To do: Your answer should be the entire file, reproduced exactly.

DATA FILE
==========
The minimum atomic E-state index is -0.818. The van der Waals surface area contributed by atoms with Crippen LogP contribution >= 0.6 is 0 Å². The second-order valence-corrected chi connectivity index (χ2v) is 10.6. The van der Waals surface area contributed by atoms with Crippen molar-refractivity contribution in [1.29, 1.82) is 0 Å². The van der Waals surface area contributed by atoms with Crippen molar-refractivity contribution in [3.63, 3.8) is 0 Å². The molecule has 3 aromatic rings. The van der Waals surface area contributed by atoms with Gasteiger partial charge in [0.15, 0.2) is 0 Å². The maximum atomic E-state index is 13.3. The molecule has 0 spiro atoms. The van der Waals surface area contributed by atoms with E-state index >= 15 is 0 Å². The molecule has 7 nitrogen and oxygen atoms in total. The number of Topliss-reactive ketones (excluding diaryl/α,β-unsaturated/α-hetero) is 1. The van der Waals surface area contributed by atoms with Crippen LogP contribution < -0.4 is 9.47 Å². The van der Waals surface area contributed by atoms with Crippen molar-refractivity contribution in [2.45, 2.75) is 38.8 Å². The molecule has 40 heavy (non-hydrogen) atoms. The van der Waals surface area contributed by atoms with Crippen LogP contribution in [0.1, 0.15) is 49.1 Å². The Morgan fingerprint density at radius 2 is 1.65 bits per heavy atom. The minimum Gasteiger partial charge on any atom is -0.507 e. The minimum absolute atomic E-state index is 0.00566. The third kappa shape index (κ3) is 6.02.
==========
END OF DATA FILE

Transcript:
The minimum atomic E-state index is -0.818. The van der Waals surface area contributed by atoms with Crippen LogP contribution >= 0.6 is 0 Å². The second-order valence-corrected chi connectivity index (χ2v) is 10.6. The van der Waals surface area contributed by atoms with Crippen molar-refractivity contribution in [1.29, 1.82) is 0 Å². The van der Waals surface area contributed by atoms with Crippen molar-refractivity contribution in [3.63, 3.8) is 0 Å². The molecule has 3 aromatic rings. The van der Waals surface area contributed by atoms with Gasteiger partial charge in [0.15, 0.2) is 0 Å². The maximum atomic E-state index is 13.3. The molecule has 0 spiro atoms. The van der Waals surface area contributed by atoms with E-state index >= 15 is 0 Å². The molecule has 7 nitrogen and oxygen atoms in total. The number of Topliss-reactive ketones (excluding diaryl/α,β-unsaturated/α-hetero) is 1. The van der Waals surface area contributed by atoms with Crippen LogP contribution < -0.4 is 9.47 Å². The van der Waals surface area contributed by atoms with Crippen molar-refractivity contribution in [2.45, 2.75) is 38.8 Å². The molecule has 40 heavy (non-hydrogen) atoms. The van der Waals surface area contributed by atoms with Crippen LogP contribution in [0.1, 0.15) is 49.1 Å². The Morgan fingerprint density at radius 2 is 1.65 bits per heavy atom. The minimum Gasteiger partial charge on any atom is -0.507 e. The minimum absolute atomic E-state index is 0.00566. The third kappa shape index (κ3) is 6.02.